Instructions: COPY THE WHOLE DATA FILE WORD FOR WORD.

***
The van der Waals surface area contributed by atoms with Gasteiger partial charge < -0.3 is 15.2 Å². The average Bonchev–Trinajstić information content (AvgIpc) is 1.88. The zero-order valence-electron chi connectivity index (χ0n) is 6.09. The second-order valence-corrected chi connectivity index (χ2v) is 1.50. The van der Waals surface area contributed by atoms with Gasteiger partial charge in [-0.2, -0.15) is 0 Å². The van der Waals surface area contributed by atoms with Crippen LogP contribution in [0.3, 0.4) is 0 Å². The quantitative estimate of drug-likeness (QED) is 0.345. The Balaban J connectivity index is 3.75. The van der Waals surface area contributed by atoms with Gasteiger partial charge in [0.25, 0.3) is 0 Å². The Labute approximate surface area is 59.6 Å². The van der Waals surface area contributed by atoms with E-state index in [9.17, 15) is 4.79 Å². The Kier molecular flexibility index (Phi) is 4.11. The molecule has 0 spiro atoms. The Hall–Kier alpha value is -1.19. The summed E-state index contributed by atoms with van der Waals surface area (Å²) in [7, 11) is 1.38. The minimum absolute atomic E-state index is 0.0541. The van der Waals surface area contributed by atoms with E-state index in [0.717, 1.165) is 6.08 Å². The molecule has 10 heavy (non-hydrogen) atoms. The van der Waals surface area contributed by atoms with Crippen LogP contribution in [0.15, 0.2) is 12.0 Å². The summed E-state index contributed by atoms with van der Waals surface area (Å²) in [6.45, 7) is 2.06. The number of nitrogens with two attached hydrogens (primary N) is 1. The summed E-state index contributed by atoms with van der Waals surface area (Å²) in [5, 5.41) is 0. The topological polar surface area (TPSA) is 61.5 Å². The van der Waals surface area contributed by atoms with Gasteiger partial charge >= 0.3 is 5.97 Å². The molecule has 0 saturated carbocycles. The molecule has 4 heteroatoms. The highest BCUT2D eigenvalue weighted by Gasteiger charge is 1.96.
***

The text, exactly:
The van der Waals surface area contributed by atoms with Gasteiger partial charge < -0.3 is 15.2 Å². The average Bonchev–Trinajstić information content (AvgIpc) is 1.88. The zero-order valence-electron chi connectivity index (χ0n) is 6.09. The second-order valence-corrected chi connectivity index (χ2v) is 1.50. The van der Waals surface area contributed by atoms with Gasteiger partial charge in [-0.2, -0.15) is 0 Å². The van der Waals surface area contributed by atoms with Crippen LogP contribution in [0.3, 0.4) is 0 Å². The quantitative estimate of drug-likeness (QED) is 0.345. The Balaban J connectivity index is 3.75. The van der Waals surface area contributed by atoms with Gasteiger partial charge in [0.25, 0.3) is 0 Å². The Labute approximate surface area is 59.6 Å². The van der Waals surface area contributed by atoms with E-state index in [9.17, 15) is 4.79 Å². The Kier molecular flexibility index (Phi) is 4.11. The molecule has 0 spiro atoms. The Hall–Kier alpha value is -1.19. The summed E-state index contributed by atoms with van der Waals surface area (Å²) in [7, 11) is 1.38. The minimum absolute atomic E-state index is 0.0541. The van der Waals surface area contributed by atoms with E-state index in [0.717, 1.165) is 6.08 Å². The molecule has 10 heavy (non-hydrogen) atoms. The van der Waals surface area contributed by atoms with Crippen LogP contribution in [0.15, 0.2) is 12.0 Å². The summed E-state index contributed by atoms with van der Waals surface area (Å²) in [6.45, 7) is 2.06. The number of nitrogens with two attached hydrogens (primary N) is 1. The summed E-state index contributed by atoms with van der Waals surface area (Å²) in [5, 5.41) is 0. The topological polar surface area (TPSA) is 61.5 Å². The van der Waals surface area contributed by atoms with Gasteiger partial charge >= 0.3 is 5.97 Å². The molecule has 0 saturated carbocycles. The molecule has 4 heteroatoms. The highest BCUT2D eigenvalue weighted by Gasteiger charge is 1.96.